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0320,
4
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{320,4}

aa))iinah ho kih .suurat ma((nii se hai labaalab
raaz-e nihaan ;haq me;N kyaa ;xvud-numaa))iyaa;N hai;N

1a) whether there be a mirror or an appearance, it is brimful of meaning
1b) it might/would/should be a mirror, for the appearance is brimful of meaning
1c) be a mirror, for the appearance is brimful of meaning

2) the hidden secrets are, in truth/reality, how self-displaying!

 

Notes:

.suurat : 'Form, fashion, figure, shape, semblance, guise; appearance, aspect; face, countenance; prospect, probability; sign, indication; external state (of a thing); state, condition (of a thing), case, predicament, circumstance; effigy, image, statue, picture, portrait; plan, sketch; mental image, idea; —species; specific character, essence'. (Platts p.747)

 

ma((nii : 'Meaning, intended sense, intent, signification; indication, import, drift, acceptation; intrinsic quality;—spirituality;—substance, essence; reality; the interior or hidden part (of anything)'. (Platts p.1050)

 

;haq : 'Justness, propriety, rightness, correctness, truth; reality, fact; —justice; rectitude; —equity; —right, title, privilege, claim, due, lot, portion, share, proprietorship; —duty, obligation; —behalf, benefit, interest; —the Truth, the true God'. (Platts p.479)

S. R. Faruqi:

The dialogue between 'meaning' and 'appearance' we have already seen. Another aspect of this theme comes to the fore in

{1421,2}.

The secret/mystery of the nature of reality/truth is hidden, but the nature of reality has such an ardor for self-display that the mirror (reflection) and the appearance are both brimful of reality. The mirror is brimful because it's a mirror of the heart, and in it the divine beauty is reflected. And the appearance is full of meaning because God the Most High created mankind in his own appearance/image.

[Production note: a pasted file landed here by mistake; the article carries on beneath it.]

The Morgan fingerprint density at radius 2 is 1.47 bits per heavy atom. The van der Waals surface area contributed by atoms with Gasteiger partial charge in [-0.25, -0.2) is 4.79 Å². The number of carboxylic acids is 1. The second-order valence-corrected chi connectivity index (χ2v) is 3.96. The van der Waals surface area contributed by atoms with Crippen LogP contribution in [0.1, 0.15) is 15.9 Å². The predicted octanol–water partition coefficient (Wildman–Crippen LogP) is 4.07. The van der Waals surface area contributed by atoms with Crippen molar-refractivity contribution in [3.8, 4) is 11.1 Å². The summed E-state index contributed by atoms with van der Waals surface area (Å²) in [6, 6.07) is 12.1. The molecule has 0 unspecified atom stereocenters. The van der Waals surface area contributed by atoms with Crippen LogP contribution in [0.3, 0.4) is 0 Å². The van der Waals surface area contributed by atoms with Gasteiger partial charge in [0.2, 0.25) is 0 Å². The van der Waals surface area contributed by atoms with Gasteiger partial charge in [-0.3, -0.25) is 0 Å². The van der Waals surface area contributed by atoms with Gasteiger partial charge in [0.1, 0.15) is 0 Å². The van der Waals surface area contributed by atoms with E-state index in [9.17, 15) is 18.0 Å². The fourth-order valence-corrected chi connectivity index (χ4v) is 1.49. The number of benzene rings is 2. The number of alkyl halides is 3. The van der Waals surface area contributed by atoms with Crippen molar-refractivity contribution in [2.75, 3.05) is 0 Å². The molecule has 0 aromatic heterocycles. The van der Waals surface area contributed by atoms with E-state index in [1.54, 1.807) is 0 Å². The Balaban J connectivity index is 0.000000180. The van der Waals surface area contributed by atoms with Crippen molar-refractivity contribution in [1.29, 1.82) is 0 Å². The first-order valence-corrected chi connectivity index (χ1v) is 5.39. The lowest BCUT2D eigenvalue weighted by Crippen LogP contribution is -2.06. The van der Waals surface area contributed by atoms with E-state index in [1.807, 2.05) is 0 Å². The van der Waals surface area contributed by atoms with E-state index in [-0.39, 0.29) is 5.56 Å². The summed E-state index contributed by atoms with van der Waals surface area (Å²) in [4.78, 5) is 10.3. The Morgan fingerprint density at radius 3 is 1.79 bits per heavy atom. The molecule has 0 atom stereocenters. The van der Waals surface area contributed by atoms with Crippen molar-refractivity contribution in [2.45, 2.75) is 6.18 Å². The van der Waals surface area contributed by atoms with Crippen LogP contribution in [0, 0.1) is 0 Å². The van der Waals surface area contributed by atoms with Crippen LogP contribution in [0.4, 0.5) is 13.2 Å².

Since the mirror is given the simile of a river/sea, and 'appearance' can mean 'unreality', can mean a mirage, and in a mirage too there's a semblance of water, 'brimful' is a very fine word. In this connection, see also:

{861,2}.

Janab Shah Husain Nahri has called to my attention, and rightly so, that I hadn't said anything about an all;ah ;xalq aadam ((al;aa .suuratah . This saying I have seen in saying-collections [malfuu:zaat] of the Sufis. Long ago I used it in another context, in something that I wrote. That writing had passed before the eyes of my father Janab Muhammad Khalil ul-Rahman Faruqi of blessed memory, but he didn't make any objection to it. My late father had obtained initiation from Hazrat Shah Ashraf Ali Thanavi, and then from Hazrat Shah Vasi-ullah Sahib, and was an extremely circumspect elder.

In any case, I'm grateful to Janab Nahri Sahib for the information that Maulana Abd ul-Rashid Nu'mani has declared this saying to be a hadith. But he hasn't given any warrant [sanad]. Also important is Janab Nahri's information that in the Qur'an, in various places it's mentioned that God made mankind's appearance: [a few examples]. In any case, these ideas are helpful in understanding Mir's verse.

[See also {944,1}.]

FWP:

SETS == GENERATORS; KIH; MULTIVALENT WORDS
MOTIFS == MIRROR
NAMES
TERMS

In the first line, there's also the elegantly ambiguous use of kih . It might be a substitute for 'or', as in (1a). Alternatively, it could introduce a separate clause-- in this case, an explanation for the identification of the mirror, as in (1b). And then there's the third possibility, of reading the beginning of the line as an imperative-- 'be a mirror!', as in (1c).

And what a lot of shifting mutual point-counterpoint relationships! 'Hidden secrets' are somehow (how? why?), paradoxically, 'self-displaying'. But above all there's the protean, multivalent word .suurat (see the definition above), which can mean 'face, form' (so that it is in a sense the opposite of a 'mirror'), but can also mean 'semblance, image' (so that it might be similar to a mirror). Then, .suurat can mean 'appearance, aspect' (so that it is in a sense the opposite of 'meaning'), but can also refer to 'specific character, essence' (so that it comes very close to some of the senses of ma((nii ).

Then of course we are still left to figure out for ourselves how the two abstraction-filled lines are related to each other. If we multiply all these possibilities together, think of all the permutations that can arise. But here it's also kind of a 'cheap thrills' effect-- take a short-meter verse, fill it ('brimful'!) with cryptic, paradoxically juxtaposed abstractions, and how could you not have a kind of 'meaning-machine'? But the best verses of this kind also have the jolt of something specific, some kind of a punch, at their heart. This one notably lacks any such 'hook'; that first line is really somehow annoying, it feels facile and contrived.